Win in his Pineapple Field
Thank you so much for all of your continued support for our prevention work in Thailand, The FREEDOM Project. It's been truly amazing to see the impact of prevention come full circle. Earlier this year we hired our first graduate: Win. Win grew up undocumented in a rural part of Northern Thailand. In High School, he applied for a scholarship from SOLD to study in law school. His dream was to help people like him - undocumented and without citizenship - to know their legal rights. Six years later, Win graduated with a Law Degree and with citizenship! Only a few months ago The SOLD Project offered him a job on our scholarship team. His role as Mentor and Legal Advisory has allowed us to facilitate workshops for undocumented students in our program, educating them on their rights, and beginning to carve the road towards citizenship for them.
Statistically, Win was very at risk of being exploited. Lack of citizenship means that no government is aware of you - or protecting you. This is a traffickers dream - you are trafficking someone that legally does not exist. We are so thankful that Win had the courage to pursue his dreams and the vision to bring his talents back to the community he was born in.
This is the impact your support is having. Lives are changing, And those lives are having a ripple effect.
We asked Win to share a few thoughts with you, here is what he has to say:
Can you tell us a bit about what your role here at SOLD will be?
Primarily, I will help conduct home visits, follow up with students, be a part of the mentorship program, and help P’Gade with the 3-3-5 prevention program. I also will try to help the students and others in the village navigate legal issues surrounding getting Thai citizenship. For example, we have one scholarship student who has no citizenship, only some documents allowing her to stay in Thailand. She wants to be a tour guide, but doesn’t know if she can get the tourist guide certification, so my role is to find out details about how to make this possible, give recommendations, and advise her.
Are there any specific goals you have in mind?
Because I focus on law, in working here, I really want to center my efforts on helping students & parents communicate with government officials about their citizenship rights and requirements. I want to try to find out who has citizenship and who doesn’t. And I want to get more training and study the law more deeply, especially around citizenship issues, to find ways to help them get citizenship.
How big is this problem?
On an individual level, it's devastating. It really weighs you down, makes you feel sad, depressed, hopeless when you don't have citizenship. You always think, "Why don’t I have opportunities like other people? What did I do that I don't deserve an equal chance?" You just feel constrained and stuck because there's so many things you cannot do. As an example, one scholarship student is a runner, and he’s studying at Rajabhat University. He wants to be a Physical Education teacher, but he doesn’t have citizenship, without which he cannot get a degree and cannot teach. He's trying hard to get it. If you can't get citizenship, you just feel like you don’t have a purpose in life. If you can't pursue your dreams, it makes you want to quit. You feel like you have no hope, no confidence, no choices, and your worth is not equal to others. If you have none of these things, how can you focus on what you really want to be?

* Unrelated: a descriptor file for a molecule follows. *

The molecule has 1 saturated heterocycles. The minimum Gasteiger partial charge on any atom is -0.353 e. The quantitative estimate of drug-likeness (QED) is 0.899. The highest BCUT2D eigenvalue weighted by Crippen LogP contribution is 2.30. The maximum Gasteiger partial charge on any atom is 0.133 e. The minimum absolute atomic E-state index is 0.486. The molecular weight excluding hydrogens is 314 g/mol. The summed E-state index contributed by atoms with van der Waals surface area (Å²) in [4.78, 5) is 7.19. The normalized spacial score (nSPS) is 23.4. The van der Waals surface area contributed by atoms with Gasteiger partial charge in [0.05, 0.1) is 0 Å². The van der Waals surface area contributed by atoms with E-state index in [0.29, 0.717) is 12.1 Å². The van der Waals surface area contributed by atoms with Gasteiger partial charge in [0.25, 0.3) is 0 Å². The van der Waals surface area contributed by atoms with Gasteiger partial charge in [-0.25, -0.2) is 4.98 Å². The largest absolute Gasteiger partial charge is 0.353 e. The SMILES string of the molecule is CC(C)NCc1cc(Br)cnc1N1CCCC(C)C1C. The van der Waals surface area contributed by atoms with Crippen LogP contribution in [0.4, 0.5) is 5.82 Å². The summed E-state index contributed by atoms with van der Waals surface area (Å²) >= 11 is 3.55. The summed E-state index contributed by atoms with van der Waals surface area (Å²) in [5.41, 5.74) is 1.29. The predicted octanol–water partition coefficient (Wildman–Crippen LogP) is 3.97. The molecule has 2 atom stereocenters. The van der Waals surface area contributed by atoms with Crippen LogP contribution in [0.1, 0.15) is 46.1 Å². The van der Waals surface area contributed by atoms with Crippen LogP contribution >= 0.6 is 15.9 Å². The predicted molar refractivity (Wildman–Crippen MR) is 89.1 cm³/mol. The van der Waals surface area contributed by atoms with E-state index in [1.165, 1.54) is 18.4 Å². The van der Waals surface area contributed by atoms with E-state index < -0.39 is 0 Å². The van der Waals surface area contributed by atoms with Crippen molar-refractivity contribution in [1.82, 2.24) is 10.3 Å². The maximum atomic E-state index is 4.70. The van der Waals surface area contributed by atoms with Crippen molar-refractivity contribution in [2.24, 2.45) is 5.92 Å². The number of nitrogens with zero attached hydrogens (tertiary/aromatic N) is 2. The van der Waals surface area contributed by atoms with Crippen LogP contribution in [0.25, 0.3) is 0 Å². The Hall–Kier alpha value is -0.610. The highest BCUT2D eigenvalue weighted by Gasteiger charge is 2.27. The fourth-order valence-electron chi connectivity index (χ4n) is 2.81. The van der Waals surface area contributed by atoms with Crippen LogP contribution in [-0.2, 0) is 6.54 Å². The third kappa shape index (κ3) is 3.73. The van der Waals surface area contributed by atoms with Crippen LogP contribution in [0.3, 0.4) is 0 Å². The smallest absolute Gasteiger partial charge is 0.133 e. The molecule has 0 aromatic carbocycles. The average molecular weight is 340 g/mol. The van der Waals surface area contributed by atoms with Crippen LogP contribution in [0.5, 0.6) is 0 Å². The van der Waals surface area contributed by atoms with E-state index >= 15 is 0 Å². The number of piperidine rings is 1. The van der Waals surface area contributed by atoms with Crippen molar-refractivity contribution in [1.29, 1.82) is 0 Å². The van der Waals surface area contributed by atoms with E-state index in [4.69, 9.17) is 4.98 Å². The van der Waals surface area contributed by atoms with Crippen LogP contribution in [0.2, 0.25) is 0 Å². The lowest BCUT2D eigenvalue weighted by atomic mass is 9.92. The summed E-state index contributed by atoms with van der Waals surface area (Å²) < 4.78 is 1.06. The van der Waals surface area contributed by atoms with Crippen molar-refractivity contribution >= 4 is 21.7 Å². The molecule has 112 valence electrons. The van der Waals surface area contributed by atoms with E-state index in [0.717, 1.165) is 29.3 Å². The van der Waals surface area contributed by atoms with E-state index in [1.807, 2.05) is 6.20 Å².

On a macro level, I estimate in Chiang Rai alone, there are more than 100,000 people in this situation.
How do you think your experience will serve you in this position?
I hope that the example of my own life can provide a good role model for the younger students and inspire others to fight to improve their lives. And I will try my best to help them as much as I can.
What do you think is the biggest challenge?
The hardest part about this job is that I'm the first one here to do it. I have no model to follow and no advisor to ask for help. Any time a new situation comes up, I just have to wing it, and make it up as I go. The other challenge comes when the students don't do much to help themselves. If they don't fight for themselves, there's not much I can do to help them.
What do you do when things get difficult?
I just think to myself, "If we don’t do anything, nothing will change. If you don’t try, everything will be the same. But if you try to move even just a little bit, even if you don’t know the result, that means you are changing something." That gives me hope that I can make things better.
What do you do to relax?
I like to drink coffee and read books. I also go check out my pineapple farm to see if it’s getting bigger. I get so happy about my pineapple farm--especially when I tried to sell my pineapples and I actually got money for them!
Thank you so much for all of your support to help change not only Win's life, but the lives that he will continue to influence. We are incredibly grateful for your partnership and support.
A Citizenship Rights Class Facilitated by Win
Student Graduation in Chiang Rai